Should banks be lending to house buyers?

Should the UK government really be encouraging households to borrow money to buy houses in the current climate? And should it be encouraging banks to lend to them as part of the latest bailout package?

Clearly there is considerable pent up demand for housing and this will grow over time. But a responsible government would surely be telling first-time buyers and others to put off their purchases. What is the sense in taking out a mortgage to pay for an asset that is declining in value by 15% a year?

And instead of exhorting the banks to offer cheap finance so households can saddle themselves with negative equity, the government should be congratulating them for their entirely rational behaviour of limiting their exposure to the housing market.

Once interest is added, every 100k extra paid for a property could account for a total cost of 250k or more over the lifespan of a 25 year mortgage. This could easily equate to the borrowers effectively working for 5 years of more for NOTHING. Brown and Darling are doing no more than encouraging people to mortgage away their futures, for what, short term electoral gain. By all means support genuine wealth creation, but property bubbles create absolutely no real wealth.

The point is that if plenty of people buy houses, the prices won’t fall! The supply of most assets is relatively fixed in supply and 8/10 first time buyers will buy from people who will themselves look to stay in the housing market. Hence why house prices (and plenty of other asset) respond to bank credit…Surely the real question should be: now the asset-price bubble has burst, should HMG be artificially holding up asset prices by distorting the capital markets (sovereign wrap around AAA rated securities) and allowing BoE to print money (Treasury Bills to finance the purchase of ‘quality’ assets)?The Government is treating a hangover by having another drink?

I don’t see why any government should be telling first-time buyers and others anything at all about buying houses. It’s none of their business. Nobody knows how much the average price of houses will change in future, nor even in which direction. And there may well be significant regional and other variations around the average; and people’s personal circumstances may vary greatly.An optimist might argue that a responsible government should take good care to keep its own finances in order; but by that criterion every British government in my lifetime has been irresponsible.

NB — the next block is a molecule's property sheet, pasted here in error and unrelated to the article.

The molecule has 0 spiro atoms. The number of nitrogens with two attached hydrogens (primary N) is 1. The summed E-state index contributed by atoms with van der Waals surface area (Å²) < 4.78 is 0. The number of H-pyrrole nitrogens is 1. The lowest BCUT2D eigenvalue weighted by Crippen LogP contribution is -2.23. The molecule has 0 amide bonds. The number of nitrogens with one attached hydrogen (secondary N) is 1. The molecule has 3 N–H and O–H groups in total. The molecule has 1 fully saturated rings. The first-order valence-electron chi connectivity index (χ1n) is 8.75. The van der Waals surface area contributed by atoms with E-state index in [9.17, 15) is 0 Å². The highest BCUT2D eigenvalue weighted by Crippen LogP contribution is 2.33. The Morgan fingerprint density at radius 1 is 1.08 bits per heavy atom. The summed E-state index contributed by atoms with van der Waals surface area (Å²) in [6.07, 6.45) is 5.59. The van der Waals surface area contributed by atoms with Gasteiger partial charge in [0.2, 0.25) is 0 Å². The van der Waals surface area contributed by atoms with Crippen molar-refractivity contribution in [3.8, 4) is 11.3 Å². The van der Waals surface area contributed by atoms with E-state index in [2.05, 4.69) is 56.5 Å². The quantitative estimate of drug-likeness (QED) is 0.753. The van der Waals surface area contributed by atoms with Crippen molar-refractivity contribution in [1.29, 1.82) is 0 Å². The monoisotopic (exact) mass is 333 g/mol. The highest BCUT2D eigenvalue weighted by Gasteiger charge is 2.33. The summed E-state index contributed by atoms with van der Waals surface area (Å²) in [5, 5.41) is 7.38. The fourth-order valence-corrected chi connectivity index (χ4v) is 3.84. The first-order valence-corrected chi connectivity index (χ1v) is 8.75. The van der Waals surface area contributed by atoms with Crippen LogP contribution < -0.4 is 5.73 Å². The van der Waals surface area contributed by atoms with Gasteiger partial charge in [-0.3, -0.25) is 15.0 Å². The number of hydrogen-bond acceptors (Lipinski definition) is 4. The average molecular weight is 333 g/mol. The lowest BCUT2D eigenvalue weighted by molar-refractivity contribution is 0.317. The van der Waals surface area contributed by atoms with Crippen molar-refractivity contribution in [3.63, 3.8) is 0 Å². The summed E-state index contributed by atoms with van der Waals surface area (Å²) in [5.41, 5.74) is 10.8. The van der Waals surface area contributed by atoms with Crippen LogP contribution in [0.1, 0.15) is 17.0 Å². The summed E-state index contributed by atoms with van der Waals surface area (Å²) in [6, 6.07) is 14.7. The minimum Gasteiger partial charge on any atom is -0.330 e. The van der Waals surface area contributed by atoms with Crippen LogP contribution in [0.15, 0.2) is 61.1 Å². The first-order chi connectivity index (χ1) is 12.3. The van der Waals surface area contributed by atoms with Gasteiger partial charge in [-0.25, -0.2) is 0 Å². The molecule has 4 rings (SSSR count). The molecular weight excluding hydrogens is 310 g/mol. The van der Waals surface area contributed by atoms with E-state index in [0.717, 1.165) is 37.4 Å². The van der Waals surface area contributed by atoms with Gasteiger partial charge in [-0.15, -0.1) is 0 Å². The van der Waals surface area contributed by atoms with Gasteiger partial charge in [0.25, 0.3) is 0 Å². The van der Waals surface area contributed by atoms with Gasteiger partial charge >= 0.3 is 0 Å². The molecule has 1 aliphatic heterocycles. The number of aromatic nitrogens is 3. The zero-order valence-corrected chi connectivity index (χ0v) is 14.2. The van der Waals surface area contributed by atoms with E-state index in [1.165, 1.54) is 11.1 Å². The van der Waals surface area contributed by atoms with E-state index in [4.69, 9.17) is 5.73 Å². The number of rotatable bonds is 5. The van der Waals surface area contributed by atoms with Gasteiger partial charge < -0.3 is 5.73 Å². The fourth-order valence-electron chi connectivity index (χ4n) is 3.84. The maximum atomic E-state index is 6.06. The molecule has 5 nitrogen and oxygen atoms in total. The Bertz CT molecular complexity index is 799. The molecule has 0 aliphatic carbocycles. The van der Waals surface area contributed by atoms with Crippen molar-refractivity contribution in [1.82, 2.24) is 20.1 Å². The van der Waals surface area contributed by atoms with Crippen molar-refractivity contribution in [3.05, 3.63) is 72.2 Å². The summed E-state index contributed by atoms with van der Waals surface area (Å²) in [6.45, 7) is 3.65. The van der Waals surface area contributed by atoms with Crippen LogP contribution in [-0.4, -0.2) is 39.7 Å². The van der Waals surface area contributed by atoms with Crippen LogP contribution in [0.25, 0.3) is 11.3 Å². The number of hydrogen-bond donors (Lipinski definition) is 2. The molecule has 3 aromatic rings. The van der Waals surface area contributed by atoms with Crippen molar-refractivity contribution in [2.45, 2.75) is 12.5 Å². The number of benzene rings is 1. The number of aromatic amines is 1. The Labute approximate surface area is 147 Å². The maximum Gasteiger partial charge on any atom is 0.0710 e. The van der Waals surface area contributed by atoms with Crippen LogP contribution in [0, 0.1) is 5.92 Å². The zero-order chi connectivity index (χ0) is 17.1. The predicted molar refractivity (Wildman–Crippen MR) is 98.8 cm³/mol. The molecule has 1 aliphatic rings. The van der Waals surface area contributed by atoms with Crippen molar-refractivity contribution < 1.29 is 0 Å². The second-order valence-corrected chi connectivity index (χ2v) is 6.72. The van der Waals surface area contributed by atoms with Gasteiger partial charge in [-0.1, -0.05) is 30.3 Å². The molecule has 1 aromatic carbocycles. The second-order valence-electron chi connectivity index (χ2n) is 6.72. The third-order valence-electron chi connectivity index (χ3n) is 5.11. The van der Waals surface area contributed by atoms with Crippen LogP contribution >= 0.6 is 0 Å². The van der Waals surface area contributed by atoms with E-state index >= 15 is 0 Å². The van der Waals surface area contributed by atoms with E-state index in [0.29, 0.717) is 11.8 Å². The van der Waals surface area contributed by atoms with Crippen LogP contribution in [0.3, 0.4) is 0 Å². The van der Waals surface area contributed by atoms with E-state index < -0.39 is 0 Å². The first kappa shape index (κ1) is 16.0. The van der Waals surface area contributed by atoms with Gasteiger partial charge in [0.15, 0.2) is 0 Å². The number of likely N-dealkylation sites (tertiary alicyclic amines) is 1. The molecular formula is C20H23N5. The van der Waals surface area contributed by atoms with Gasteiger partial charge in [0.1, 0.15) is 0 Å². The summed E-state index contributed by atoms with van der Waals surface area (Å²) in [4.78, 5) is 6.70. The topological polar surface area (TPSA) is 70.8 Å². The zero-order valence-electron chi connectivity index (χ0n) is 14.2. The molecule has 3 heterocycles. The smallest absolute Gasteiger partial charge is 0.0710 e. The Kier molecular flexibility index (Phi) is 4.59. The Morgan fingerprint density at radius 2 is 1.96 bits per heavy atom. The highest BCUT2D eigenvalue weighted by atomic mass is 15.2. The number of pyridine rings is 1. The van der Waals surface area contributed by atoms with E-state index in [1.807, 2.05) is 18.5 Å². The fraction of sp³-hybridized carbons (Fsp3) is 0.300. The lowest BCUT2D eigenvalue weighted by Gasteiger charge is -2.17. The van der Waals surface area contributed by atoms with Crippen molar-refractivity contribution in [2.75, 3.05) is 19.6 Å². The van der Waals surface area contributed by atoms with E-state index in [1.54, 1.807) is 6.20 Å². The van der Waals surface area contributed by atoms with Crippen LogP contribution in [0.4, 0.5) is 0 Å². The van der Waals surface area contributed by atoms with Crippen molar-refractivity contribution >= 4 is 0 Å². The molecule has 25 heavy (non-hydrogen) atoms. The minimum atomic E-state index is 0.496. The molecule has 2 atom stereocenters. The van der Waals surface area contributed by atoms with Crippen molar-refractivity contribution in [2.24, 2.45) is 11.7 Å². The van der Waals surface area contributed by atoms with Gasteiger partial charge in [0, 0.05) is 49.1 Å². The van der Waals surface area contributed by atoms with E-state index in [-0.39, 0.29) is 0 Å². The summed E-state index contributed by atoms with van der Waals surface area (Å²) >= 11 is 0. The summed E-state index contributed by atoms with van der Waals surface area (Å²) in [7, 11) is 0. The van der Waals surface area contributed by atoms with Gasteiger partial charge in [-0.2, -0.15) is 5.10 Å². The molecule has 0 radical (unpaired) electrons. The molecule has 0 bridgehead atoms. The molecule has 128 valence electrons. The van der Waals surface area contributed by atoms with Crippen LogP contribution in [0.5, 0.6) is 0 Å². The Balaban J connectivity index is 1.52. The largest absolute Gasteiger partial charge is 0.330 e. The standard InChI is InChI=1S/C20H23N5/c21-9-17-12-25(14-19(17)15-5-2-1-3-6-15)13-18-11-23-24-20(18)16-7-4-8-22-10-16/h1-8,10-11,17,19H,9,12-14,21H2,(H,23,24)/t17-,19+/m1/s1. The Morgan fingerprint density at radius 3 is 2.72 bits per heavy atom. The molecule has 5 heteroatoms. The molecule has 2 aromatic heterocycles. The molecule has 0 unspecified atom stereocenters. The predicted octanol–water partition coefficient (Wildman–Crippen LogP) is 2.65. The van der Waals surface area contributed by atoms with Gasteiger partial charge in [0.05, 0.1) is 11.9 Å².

The basic inconsistency is that the government stood back and took a laissez faire line as the market rose, even claiming credit for the boost that gave the economy, but is taking an interventionist line on the way down.That is choosing to intervene to prop up the market at an artificially high level – prices are still above trend – and to do so they’re punishing the prudent to help out the unwise or the feckless.A good rule of thumb is that in a crash prices bottom at roughly the peak level of the previous boom – so about £114K on the nationwide index as that represented the 1990 peak – we still have a good 25% to go…Sit it out for 12 to 18 months would be my advice.

When house prices were shooting up – way beyond the reach of first time buyers, the government didn’t intervene saying that the market would “find it’s own level”. Did it heck! As soon as house prices began to show signs of ‘adjusting’ the government started to artificially prop it up.
First time buyers unite! Sort this orwellian government out.

So far estate agents, banks and landlords worked well together manipulating the market in their favour. When time should come for first time buyers the goverment steps in and indirectly helps same manipulators and influencing the housing market even further.First time buyers need afordable homes not huge loans.

The government props up the housing market in more ways than one. By paying housing benefit at market rates, they effectively offer a Sovereign Guarantee to landlords for the rent. As rents fall, there does not appear to be a decrease in the amount they are prepared to pay to house people in need. If they don’t facilitate lending to owner-occupiers, professional landlords will step in and we will no longer be a property owning democracy.

One key problem of the Housing Benefit system is that a government agency – The Rent Service – actually decides what is a market rate, and also what constitutes a local housing market. Landlords rationally charge what they can get.A further issue with HB is that it only applies to rented housing, with the effect that owner occupiers in danger of repossession cannot receive help, but they can if they are evicted and become tenants. Frequently they will be paying more in rent than on their former mortgage.